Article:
Why Not to Use a Combination Modem-Router With Your DSL Connection

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These days Internet Service Providers (ISPs) and IT companies alike are able to offer a combined unit containing both a modem and router.  The concept seems like a simple and cheap solution to those who have trouble networking (i.e. attaching devices together by cords), or who simply don’t want to deal with the headache of it all and would rather plug something in and surf away as soon as possible.  On the flipside, for those who understand the way Internet and computers work, the idea of a combined unit poses trouble.

 

The problems with putting a modem and router into one box can be many.  Generally these types of devices are built and sold to consumers who want a ‘quick fix’ at the lowest price.  It can be concluded, and it certainly has been proven, that going with the lowest bidder is not always the most advantageous investment in the long run.  To begin, when something goes down, it will be hard to find out what, or where the exact issue is; is it the router acting strange or is the modem at fault?  A technical   guru  might have to tear the case, if not the box itself, apart to find out the story. In that case, it might be more beneficial to just buy a whole new device.  When running a network, you can also reset one device when they are separated and not have the entire system go down. Or, in cases where one device decides to go down on its own, you can be sure the other component is still keeping your connections intact.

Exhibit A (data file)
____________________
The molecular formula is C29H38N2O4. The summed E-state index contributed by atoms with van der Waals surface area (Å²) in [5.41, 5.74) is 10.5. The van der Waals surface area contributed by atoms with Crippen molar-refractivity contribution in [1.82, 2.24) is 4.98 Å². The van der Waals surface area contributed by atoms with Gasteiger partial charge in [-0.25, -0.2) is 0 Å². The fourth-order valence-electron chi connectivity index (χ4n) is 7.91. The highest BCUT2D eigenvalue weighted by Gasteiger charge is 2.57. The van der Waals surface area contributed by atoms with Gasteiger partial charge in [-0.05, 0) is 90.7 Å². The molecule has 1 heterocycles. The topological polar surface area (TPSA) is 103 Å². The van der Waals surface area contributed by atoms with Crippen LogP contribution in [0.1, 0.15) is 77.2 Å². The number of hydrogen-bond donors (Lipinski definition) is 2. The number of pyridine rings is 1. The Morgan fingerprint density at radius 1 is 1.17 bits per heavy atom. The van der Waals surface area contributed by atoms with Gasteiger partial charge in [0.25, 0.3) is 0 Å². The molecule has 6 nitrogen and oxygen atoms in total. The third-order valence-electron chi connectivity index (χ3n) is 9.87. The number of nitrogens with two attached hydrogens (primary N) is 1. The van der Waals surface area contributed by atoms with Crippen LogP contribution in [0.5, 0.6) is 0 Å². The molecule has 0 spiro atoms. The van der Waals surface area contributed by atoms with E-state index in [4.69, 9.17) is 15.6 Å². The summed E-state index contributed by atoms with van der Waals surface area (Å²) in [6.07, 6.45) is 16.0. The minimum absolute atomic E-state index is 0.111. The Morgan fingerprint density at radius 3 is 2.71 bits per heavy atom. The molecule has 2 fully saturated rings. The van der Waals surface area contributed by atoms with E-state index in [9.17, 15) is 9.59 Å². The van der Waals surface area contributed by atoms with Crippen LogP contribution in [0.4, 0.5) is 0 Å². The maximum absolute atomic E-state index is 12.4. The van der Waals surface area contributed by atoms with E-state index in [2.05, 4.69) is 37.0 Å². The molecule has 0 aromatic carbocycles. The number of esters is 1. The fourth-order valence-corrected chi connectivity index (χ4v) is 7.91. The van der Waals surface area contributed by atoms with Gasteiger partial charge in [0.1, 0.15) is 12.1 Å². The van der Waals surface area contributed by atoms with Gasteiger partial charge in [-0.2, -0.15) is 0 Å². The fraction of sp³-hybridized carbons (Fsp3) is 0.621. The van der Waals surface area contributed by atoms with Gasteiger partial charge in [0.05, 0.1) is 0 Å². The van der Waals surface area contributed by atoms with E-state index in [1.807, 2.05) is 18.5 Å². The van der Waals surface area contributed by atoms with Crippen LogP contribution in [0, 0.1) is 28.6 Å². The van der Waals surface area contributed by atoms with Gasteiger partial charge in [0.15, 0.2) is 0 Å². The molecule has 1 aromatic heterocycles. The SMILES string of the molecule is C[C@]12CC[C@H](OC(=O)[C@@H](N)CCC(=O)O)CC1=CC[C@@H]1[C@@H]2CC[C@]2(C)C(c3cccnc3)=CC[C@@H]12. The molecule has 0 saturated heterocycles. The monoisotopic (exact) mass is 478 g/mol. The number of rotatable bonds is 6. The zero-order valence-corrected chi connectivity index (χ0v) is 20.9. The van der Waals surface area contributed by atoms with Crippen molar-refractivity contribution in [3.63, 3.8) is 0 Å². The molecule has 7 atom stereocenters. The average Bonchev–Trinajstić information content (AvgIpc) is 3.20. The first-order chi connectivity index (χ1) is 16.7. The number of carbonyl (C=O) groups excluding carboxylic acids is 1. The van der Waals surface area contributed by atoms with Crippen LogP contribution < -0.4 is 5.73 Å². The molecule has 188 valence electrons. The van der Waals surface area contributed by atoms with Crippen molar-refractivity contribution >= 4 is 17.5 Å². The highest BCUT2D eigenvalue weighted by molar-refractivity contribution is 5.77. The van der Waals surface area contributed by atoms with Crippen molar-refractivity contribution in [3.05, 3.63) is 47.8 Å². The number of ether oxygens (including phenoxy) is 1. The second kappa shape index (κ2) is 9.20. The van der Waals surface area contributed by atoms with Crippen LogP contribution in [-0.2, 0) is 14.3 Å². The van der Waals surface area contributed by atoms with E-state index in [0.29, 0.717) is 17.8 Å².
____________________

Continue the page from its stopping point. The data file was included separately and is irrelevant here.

Upgrades are a common part of our computer-driven world today, so one should expect that parts here and there will have to be replaced as their life cycle begins to wane.  It may be that router standards and wireless features within it will move a step ahead while modems could be moving in another direction, or at a standstill as far as anyone can predict.  Keeping your devices separate will allow a lot of flexibility in upgrades and meeting up to industry standards.  You’ll also be able to maintain the highest speed levels without incurring the loss of replacing an entire unit.

 

When it comes time to switch ISPs or Internet connections all together (say, from DSL to cable) your combined unit will again not be of much use to you.  If you own your own separate modem and router you’ll be able to get them to communicate much more easily with your new ISP and, since set-up with a new service always involves surprises, troubleshooting will be a breeze if the ‘help-me’ rep from the company knows exactly where the problem lies.

 

If you run streaming video, or use your machines extensively, you’ll also always have to beware of overheating in a combined unit.  Since you have the box carrying out so much more ‘work’, it is more likely to go down faster when temperatures rise.  It some cases, it might only be the low-capacity modem within the combo unit that is causing the problem.  If it were separate from the router you would not only decrease the chances of overheating, but you would also be able to replace the modem with a better version more easily.  Not only that, but the ‘sharing’ of power and resources (such as RAM memory) in the box will be more likely to create longer wait times for pages to load as you surf.

 

Sure, having a combined unit is easier on the unlearned, and perhaps more tidy than running a bunch of wires through devices here and there, but the costs and implications may not be worth it. If you have to, pay the extra fees to have someone set up the network on your behalf.

Source by Saleh Tousi

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